Intersexed Marriages

by Jimmy Akin

in Moral Theology

A reader writes:

I have an odd question for you, raised by a friend of mine.  Some children ARE born "trans-gendered".

She writes: 

Intersex = overarching term for anyone born with a physical form not clearly "male" or "female" by current definitions of the terms. Can cover everyone from those born with[out the usual parts men and women normally come with], through XY females and XX males (those born appearing female or male but with a chromosomal sex at odds with their physical form).

Can they marry?  Does this come down to possiblity to bear children, in that if it’s not possible, a marriage cannot take place?  Can an XY female marry an XY male?  Or an XX Male and XX female?

I’m really confused on how to approach this issue.

You’re not alone in being unsure how to approch this issue. At present, the Church also seems to be. There are no authoritative statements from the Magisterium on the subject (to my knowledge), which means that the subject is in play for moral theologians to discuss. Eventually a consensus is likely to develop among moral theologians and, after that or in conjunction with that, a magisterial intervention may occur that creates an official position.

Till then, we just have to do the best we can figuring these things out. So let’s start with what seems certain and work our way out from that.

One thing that is certain (since you asked about marriage) is that a man can only marry a woman and visa versa.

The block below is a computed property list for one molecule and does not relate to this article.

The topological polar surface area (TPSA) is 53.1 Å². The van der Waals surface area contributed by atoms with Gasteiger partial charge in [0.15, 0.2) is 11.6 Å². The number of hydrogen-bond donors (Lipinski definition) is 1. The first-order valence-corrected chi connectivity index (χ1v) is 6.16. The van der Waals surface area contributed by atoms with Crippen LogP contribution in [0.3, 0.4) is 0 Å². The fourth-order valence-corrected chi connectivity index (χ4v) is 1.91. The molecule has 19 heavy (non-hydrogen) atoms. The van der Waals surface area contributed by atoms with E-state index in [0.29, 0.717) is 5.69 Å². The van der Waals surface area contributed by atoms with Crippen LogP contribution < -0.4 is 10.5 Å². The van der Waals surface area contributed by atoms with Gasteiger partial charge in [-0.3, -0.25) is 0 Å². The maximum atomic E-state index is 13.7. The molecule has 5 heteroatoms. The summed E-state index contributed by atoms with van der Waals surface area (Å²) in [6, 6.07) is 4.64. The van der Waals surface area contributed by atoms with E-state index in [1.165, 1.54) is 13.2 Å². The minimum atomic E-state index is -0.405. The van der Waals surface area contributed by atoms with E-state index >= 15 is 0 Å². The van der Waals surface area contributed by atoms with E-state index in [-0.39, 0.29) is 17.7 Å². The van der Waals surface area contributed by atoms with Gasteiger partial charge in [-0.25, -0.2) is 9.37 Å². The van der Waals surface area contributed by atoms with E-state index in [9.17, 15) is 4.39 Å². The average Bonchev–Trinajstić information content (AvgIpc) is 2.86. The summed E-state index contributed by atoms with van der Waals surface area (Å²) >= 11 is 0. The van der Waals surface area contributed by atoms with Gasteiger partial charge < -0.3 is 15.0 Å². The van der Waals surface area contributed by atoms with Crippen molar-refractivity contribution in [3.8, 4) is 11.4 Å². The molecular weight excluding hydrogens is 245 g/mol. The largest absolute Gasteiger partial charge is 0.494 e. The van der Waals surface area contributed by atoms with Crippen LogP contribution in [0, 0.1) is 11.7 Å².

It is also generally held as a certainty that all individuals are really either male or female. Sex in humans is binary. There are no alternatives or gradations in it. We may, in some cases, have a hard time determining which sex a person is, but ultimately they are one or the other.

But suppose, for a moment, that this were not the case. Suppose that, at some point in the distant future, the Church concluded that there are individuals who are not men or women but who have a defective gender. In such an eventuality, it would seem that those individuals simply would not be capable of marriage. Their situation would be analogous to individuals today who are incapable of marriage because they cannot perform the marital act (i.e., they are totally and incurably impotent). The situation of such individuals would be tragic–as is the case of individuals today who are incapable of contracting marriage–but that would seem to be the case for such individuals.

Now let’s suppose that the hypothesis on which that scenario is built is false–that all humans really are either male or female, as is generally assumed. In this case the trick would seem to be figuring out which gender a person is in an ambiguous case and then, to the extent medical science would allow, using corrective methods (e.g., surgery) to enable them to live and function as much as possible as what their gender is.

In determining what sex a person is, there seem to be two kinds of clues available to examine: anatomy and genetics. Unfortunately, at present neither of these can be turned to as an infallible guide.

In the case of anatomy, some individuals are born without sexual anatomy (or without a complete set of sexual anatomy). Others are born with a surplus of it (and a mixed surplus at that).

In the case of genetics, some individuals are missing a sex chromosome (e.g., they are born with just a single X chromosome; I don’t know if any are born with just a Y chromosome) or they are born with too many sex chromosomes (e.g., they have XXX, XXY, XYY, XXYY, or some other pattern).

Sometimes also anatomy fails to match genetics, as in the case of an "XX male" or an "XY female."